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Woman Sues Doctor Claiming She Should’ve Never Been Born

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Evie Toombes just won a landmark case after claiming her mother’s doctor didn’t properly advise her during her pregnancy. She suffers from spina bifida and sometimes spends 24 hours a day connected to tubes. Toombes argued that if her mother’s doctor had done his job, she never would’ve been born at all.

“Born in a Damaged State”

Toombes, 20, is a star horse jumper that’s been competing against fully able and disabled athletes for years. She filed the landmark wrongful conception case against Dr. Philip Mitchell for failing to advise her mother to take folic acid supplements when she was pregnant with Evie to minimize the chance of her developing spina bifida.

According to the suit, Toombes believes that if Mitchell had told her mother to take folic acid before getting pregnant, her mother would have put off having a child all together, which would’ve meant that Evie never would’ve been born.

As it turns out, Judge Rosalind Coe of London’s High Court, agreed with Evie’s assessment. The judge backed her case and awarded her a large financial payout. Her lawyers haven’t confirmed the total amount but said it was “big”, considering it would be enough for Evie to pay for care for the rest of her life.

The judge found that Mitchell failed to inform Evie’s mother Caroline of the importance of taking folic acid supplements before getting pregnant. If he had provided this information, Caroline would’ve waited to make sure she delivered a healthy baby girl, the judge added.

The court heard testimony of how Caroline went to see Mitchell in 2001 when she was first thinking of having a baby.

“This was a very precious decision to start a family because she herself had lost her parents when she was young,” Evie’s barrister Susan Rodway told the court. “They had been refraining from sexual intercourse until after they had received advice at this consultation.”

Caroline added that she discussed taking folic acid supplements with Mitchell, but he didn’t tell her it can help prevent spina bifida during pregnancy. She said the doctor told her to go home and have “lots of sex,” which she found “somewhat blunt.”

“He told me it was not necessary,” Caroline said. “I was advised that if I had a good diet previously, I would not have to take folic acid.”

Rodway added that Caroline would’ve delayed getting pregnant if she was aware of the importance of folic acid, so she could start taking the supplement before having a family.

“It is her evidence that she would have read up on it and wouldn’t have attempted to become pregnant until she was satisfied that she had protected herself as much as possible,” Rodway said.

Living with the Consequences

Evie was diagnosed with a lipomyelomeningocele (LMM), a form of neural tube defect to the spine leading to permanent disability, just after being born in 2001.

She has very limited mobility and will increasingly rely on a wheelchair as she gets older. The court also heard that she suffers from regular bladder and bowel pain as a result of her condition.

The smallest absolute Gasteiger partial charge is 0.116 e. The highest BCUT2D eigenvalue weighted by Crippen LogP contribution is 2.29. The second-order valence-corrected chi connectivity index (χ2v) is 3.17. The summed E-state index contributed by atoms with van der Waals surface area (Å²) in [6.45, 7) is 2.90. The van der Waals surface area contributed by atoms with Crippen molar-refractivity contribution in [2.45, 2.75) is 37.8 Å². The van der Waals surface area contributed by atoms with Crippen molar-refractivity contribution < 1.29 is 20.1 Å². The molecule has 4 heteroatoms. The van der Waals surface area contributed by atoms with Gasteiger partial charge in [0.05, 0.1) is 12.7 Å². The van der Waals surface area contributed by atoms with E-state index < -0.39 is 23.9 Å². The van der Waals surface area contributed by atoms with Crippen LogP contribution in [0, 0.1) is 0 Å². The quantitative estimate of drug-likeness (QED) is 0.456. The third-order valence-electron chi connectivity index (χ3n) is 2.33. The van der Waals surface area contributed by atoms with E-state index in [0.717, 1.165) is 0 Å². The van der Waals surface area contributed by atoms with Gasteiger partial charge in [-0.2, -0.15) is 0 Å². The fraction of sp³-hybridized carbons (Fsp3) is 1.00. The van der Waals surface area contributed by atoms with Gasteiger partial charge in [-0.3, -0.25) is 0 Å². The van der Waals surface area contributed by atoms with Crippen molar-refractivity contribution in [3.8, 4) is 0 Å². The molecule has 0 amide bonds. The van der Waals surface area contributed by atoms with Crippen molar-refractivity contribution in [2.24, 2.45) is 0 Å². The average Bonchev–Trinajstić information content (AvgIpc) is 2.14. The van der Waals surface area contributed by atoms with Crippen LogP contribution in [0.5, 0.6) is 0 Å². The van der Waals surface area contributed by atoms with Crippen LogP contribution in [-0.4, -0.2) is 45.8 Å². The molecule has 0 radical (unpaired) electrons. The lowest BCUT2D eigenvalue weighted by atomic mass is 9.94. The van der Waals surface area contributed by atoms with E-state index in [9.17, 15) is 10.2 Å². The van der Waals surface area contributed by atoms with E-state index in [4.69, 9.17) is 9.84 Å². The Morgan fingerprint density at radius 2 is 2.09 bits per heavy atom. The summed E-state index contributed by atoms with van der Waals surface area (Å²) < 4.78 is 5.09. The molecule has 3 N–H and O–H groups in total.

Michael De Navarro represented Mitchell in court. He denied liability by saying Caroline might have already been pregnant when she went to Mitchell for a consultation. He told the judge that Mitchell gave “reasonable advice” about the importance of taking folic acid.

De Navarro added that it was standard for Mitchell to tell prospective parents to take 400 micrograms when preparing for pregnancy and throughout the first trimester. He said that if Caroline had a better diet with naturally higher levels of folic acid before having a child, these supplements wouldn’t have been as important in preventing spina bifida.

But the judge wasn’t buying it.

“In the circumstances, I find that Mrs. Toombes was not pregnant at the time of the consultation with Dr. Mitchell,” said Coe in her ruling.

“She was not advised in accordance with the guidance to take folic acid prior to conception and for the first 12 weeks of pregnancy. She was not advised about the relationship between folic acid supplementation and the prevention of spina bifida/neural tube defects. Had she been provided with the correct recommended advice, she would have delayed attempts to conceive. In the circumstances, there would have been a later conception, which would have resulted in a normal healthy child. I, therefore, find that the claimant’s claim succeeds on liability.”

Toombes continues to be a national figure in the world of horse jumping. Her personal website features her motto: “Find a way, not an excuse.”

In addition to competing, she teaches children about invisible illnesses and works at Nottingham University. “I was born with a form of spina bifida … but having a passion in life gives me purpose and direction,” she wrote online. 

Steven Briggs
Steven Briggs is a healthcare writer for Scrubs Magazine, hailing from Brooklyn, NY. With both of his parents working in the healthcare industry, Steven writes about the various issues and concerns facing the industry today.

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